How to Decrease Your Milk Supply
Making the decision to wean your baby from the breast is a very personal decision that parents should make together and with their health care professional. The World Health Organization and UNICEF recommend breastfeeding until the baby reaches two years old. In some countries it can also be a cultural norm to continue feeding past the two-year mark.
In the United States however, most mothers stop breastfeeding when their child is 6 months old. Some will make it to a full year, and very few go beyond this.
Part of the reason for breastfeeding to stop at 6 months for US women is that exclusive breast feeding is only recommended by the American Academy of Pediatrics until the baby reaches 6 months old. Then solids are to be introduced.
While the AAP recommends breastfeeding as the source of liquids, many mothers wean at this age to make feeding times more manageable and to involve the other parent in feedings more often. Many US mothers are also not afforded maternity leave and pumping when working may not be the best option for all mothers.
Mothers that suffer from frequent clogged milk ducts, engorgement or mastitis may also wish to decrease their milk supply as there are overproducing in some situations. Clogged milk ducts and mastitis can be painful. This can create a negative experience while breastfeeding, which no mom enjoys or wants.
Regardless of your decision of when and why to wean, decreasing your milk supply requires planning and patience. No mother wants to be victim to the unsuspected, surprise leakage in a social or work situation.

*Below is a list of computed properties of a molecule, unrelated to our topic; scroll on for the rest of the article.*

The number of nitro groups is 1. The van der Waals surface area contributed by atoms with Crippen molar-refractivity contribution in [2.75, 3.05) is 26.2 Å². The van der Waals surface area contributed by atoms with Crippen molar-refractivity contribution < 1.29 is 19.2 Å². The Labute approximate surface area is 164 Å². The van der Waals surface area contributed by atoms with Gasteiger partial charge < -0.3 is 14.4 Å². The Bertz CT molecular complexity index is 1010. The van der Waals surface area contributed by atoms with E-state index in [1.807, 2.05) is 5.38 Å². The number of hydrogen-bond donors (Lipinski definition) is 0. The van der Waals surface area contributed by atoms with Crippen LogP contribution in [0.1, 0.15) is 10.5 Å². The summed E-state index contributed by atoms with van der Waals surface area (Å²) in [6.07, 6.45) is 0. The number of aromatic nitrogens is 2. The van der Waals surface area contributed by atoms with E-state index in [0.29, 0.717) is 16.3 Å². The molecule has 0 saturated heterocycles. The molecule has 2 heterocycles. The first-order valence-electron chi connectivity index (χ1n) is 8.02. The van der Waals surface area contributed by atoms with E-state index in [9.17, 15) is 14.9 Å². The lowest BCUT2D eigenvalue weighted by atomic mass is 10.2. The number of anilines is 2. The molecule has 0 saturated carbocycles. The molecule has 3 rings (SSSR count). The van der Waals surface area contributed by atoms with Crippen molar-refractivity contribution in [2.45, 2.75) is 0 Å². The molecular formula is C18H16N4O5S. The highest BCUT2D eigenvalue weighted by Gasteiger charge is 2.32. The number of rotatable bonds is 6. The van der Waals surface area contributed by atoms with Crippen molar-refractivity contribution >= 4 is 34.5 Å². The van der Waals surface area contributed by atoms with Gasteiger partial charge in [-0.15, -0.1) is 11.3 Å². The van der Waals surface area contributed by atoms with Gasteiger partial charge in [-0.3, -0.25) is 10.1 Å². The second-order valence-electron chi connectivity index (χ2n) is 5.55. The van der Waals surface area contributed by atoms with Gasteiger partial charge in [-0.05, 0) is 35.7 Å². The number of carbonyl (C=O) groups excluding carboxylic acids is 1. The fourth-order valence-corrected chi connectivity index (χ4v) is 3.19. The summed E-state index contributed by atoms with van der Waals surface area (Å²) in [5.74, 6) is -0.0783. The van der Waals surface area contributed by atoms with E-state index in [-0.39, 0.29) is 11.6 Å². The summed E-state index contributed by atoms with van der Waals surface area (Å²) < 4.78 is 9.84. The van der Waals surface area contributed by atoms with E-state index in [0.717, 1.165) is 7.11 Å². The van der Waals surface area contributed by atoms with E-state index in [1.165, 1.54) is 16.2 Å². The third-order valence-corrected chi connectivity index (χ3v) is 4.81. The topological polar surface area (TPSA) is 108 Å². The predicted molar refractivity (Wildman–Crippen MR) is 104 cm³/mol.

Decreasing your milk supply can be done naturally at home, but it is a process and won’t happen overnight.
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If you are looking to reduce, rather than stop, your milk supplythis can be done through specific at home routines naturally. The adjustment can take 9-12 weeks to become regular and the milk production to slow down to a more manageable amount for mom.
Some ways to decrease your milk supply slowly include:
- Offering baby only one breast instead of switching during a feeding.
- Apply cold compresses after feedings
- Drink sage and peppermint tea
- Cabbage Compress
The most important aspect of breastfeeding is making sure that baby gets enough to eat. Let him feed on one breast for as long as he wants without switching. When he is content, hand express or pump the other breast so that engorgement doesn’t occur. But not enough to completely empty the breast.
Applying cold compresses after feedings will deactivate the letdown reflex quicker and reduce leakage.
Drinking sage and peppermint tea is not medically proven, but many women swear by this method of decreasing their milk supply. Sage contains oestrogens which will decrease the milk supply slightly. Peppermint tea is said to have a similar effect but is not as strong as sage tea.
Start with drinking just a half glass of tea at a time to ensure you won’t have any adverse reactions such as nauseas, and don’t be afraid to consult your health care professional to ensure that the tea is safe and will not cause any interference with any medications you may be on.
Cabbage compresses are another natural way of reducing milk production although not medically proven. Wrap fresh, cold, cabbage leaves around your breasts to reduce swelling and limit your milk production. They will need to be changed every 2 hours or so.
Keep in mind that breasts will produce milk at a faster rate when the breasts are empty, so constantly pumping, expressing, or feeding more than usual will only increase your milk supply. You want your breasts to remain full without being uncomfortable so your body is signaled to halt or slow production.